Wednesday, October 12, 2016

Cyber Sleuth

すべてハイになっちゃて 爆発 バトって(イェイ!イェイ!イェイ!イェイ!)

Everything becomes high and explodes in a boom (Yeah! Yeah! Yeah! Yeah!) 
"Great! Turnabout!" (Kamen Joshi)

Riajuu is a word in Japanese internet slang meaning "someone with a fulfilling live in the real world". This usually means having a significant other/good job/many friends/etc, and is obviously the opposite from people who stay cooped up in their home all day staring at a screen or a book on their own. Of course, only people who are not riajuu themselves actually use the word, usually with a tone of irritation/jealousy. An often heard phrase for example is riajuu, bakuhatsu shiro (riajuu, blow up!), often jokingly aimed at couples.

In the world of Net High (Vita, 2015), internet society has blended completely with "real" society: the persona you take on on the internet and SNS like Tweeter is the one people actually perceive. The society has also become a class society revolving around riajuu. Your riajuu level is determined by the amount of followers you have on Tweeter. High ranking riajuu get all kinds of privileges, while people in Rank G can't even use public transport. If you have no followers at all, your Tweeter account becomes a zombie account, and you're stripped of all civilian privileges. Recently, a mysterious entity has introduced the concept of ENJ Battles in this world: if you can prove your opponent isn't the fabulous riajuu they claim to be, you can steal their followers (and go up in ranking yourself). One day, the lowest-of-the-low ranking protagonist witnesses how "That Girl", a person he admired, was utterly destroyed by ENJ Battles, and with the help of a special AI sidekick, he decides to participate in ENJ Battles himself to defeat all the riajuu who only think of getting higher in rankings, and to break up this twisted society.

This blog is focused on mystery fiction, and usually it's not difficult to determine what fits within the scope of the blog, or not, but there are the occassional posers. Net High, a videogame released late 2015 for the PS Vita, is one of them. From the summary above, I think few would associate it with mystery fiction. The outlines was that of a science fiction story, with a background in Japanese internet culture, right? Well, yes, but the problem lies with this question: what is mystery fiction? Note that I don't say crime fiction, because there are plently of mystery stories that don't feature crime. In the essence, I think mystery fiction needs to be about a mystery, and the (logical) road to solving that mystery. And with logical, I mean the road to solving the mystery must make sense within the universe of the work. And if we follow this line, Net High definitely does belong on this blog.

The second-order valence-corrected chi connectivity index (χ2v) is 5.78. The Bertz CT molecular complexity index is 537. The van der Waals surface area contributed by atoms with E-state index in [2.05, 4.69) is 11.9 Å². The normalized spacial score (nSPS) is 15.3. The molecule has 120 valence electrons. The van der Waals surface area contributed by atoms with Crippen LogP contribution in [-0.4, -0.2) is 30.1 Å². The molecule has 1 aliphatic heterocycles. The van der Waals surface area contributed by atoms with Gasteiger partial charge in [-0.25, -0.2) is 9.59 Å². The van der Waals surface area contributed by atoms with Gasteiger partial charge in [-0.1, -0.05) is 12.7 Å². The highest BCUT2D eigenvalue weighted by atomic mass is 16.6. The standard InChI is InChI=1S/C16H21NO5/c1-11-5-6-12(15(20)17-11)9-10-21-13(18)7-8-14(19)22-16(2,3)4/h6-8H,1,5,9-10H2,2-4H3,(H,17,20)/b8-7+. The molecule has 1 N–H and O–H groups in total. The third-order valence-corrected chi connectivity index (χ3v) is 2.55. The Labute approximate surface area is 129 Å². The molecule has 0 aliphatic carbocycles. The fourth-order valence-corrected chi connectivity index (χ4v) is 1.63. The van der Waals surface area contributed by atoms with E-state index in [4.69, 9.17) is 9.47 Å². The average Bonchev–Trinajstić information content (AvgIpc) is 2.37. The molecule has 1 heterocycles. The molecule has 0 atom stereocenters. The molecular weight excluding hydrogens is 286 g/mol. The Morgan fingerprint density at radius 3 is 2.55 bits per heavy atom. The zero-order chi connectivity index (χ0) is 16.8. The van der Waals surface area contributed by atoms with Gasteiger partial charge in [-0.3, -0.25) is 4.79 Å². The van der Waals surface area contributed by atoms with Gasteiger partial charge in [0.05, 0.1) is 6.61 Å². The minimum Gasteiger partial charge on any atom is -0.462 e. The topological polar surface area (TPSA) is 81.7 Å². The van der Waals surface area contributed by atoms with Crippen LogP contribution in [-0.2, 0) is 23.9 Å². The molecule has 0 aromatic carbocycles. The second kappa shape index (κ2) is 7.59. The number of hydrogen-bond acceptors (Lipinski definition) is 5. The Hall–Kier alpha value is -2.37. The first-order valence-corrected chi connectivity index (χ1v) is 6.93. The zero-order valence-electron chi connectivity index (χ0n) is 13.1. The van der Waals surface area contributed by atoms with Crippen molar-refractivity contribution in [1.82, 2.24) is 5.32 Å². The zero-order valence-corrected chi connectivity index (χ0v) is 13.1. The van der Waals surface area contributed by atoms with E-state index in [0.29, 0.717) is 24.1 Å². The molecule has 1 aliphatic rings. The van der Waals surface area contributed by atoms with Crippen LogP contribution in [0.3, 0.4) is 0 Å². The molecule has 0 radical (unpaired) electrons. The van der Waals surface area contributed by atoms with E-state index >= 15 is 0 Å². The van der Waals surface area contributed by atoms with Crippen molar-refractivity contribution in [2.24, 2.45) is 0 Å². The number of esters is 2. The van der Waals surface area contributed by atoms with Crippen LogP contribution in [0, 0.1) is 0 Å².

Net High is all about exposing the opponents for the frauds they are. The game features mechanics very close to the Ace Attorney series. During an ENJ battle, the opponent brags about how much of a riajuu they are. The protagonist (named "Me") on the other hand has to point out contradictions in the opponent's statements with the help of gossip he gathered before the battle. Like in Columbo, you start out with pointing out little mistakes, which eventually add up to something big. You say you don't eat the food of 'the common people'? But why is there a photograph of gyuudon on your Tweeter account? The final goal of each ENJ Battle is to reveal the True Identity of your opponent. As said above, in Net High everyone appears to other people in the form of the persona they have taken on online. However, by slowly making cracks in this image, you can eventually reveal their true nature. As you progress on the riajuu ranking, you also find out more about how this society came to be.

Mystery games not about solving murders are actually quite rare, and that's where Net High really shines, as it manages to present the player with a true mystery game experience, without any real 'crime' element. Net High is very easy, even after the patch they had to release to make the game slightly more difficut. Finding evidence and locating the contradictions in your opponents' brag-fests isn't difficult at all. But I really enjoyed the game. As a mystery about uncovering the true persona of your opponents, Net High is a really entertaining, and satisfying game and can thus be considered a true mystery game with a very original setting.